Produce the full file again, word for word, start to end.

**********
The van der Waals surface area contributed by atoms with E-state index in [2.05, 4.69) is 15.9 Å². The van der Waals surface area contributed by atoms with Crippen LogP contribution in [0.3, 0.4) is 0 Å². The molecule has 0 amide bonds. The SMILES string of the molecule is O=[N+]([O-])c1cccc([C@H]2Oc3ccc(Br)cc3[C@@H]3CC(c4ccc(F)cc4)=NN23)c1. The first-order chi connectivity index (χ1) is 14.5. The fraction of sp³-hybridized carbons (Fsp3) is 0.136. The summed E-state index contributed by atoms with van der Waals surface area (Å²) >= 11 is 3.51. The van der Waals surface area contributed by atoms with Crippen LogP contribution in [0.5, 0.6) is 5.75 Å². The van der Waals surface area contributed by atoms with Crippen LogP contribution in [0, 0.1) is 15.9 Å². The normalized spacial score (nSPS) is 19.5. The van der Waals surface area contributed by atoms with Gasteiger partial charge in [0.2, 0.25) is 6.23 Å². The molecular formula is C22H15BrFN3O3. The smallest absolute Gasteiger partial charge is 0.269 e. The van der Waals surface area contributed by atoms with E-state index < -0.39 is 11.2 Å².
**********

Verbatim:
The van der Waals surface area contributed by atoms with E-state index in [2.05, 4.69) is 15.9 Å². The van der Waals surface area contributed by atoms with Crippen LogP contribution in [0.3, 0.4) is 0 Å². The molecule has 0 amide bonds. The SMILES string of the molecule is O=[N+]([O-])c1cccc([C@H]2Oc3ccc(Br)cc3[C@@H]3CC(c4ccc(F)cc4)=NN23)c1. The first-order chi connectivity index (χ1) is 14.5. The fraction of sp³-hybridized carbons (Fsp3) is 0.136. The summed E-state index contributed by atoms with van der Waals surface area (Å²) >= 11 is 3.51. The van der Waals surface area contributed by atoms with Crippen LogP contribution in [0.5, 0.6) is 5.75 Å². The van der Waals surface area contributed by atoms with Crippen LogP contribution in [0, 0.1) is 15.9 Å². The normalized spacial score (nSPS) is 19.5. The van der Waals surface area contributed by atoms with Gasteiger partial charge in [0.2, 0.25) is 6.23 Å². The molecular formula is C22H15BrFN3O3. The smallest absolute Gasteiger partial charge is 0.269 e. The van der Waals surface area contributed by atoms with E-state index < -0.39 is 11.2 Å².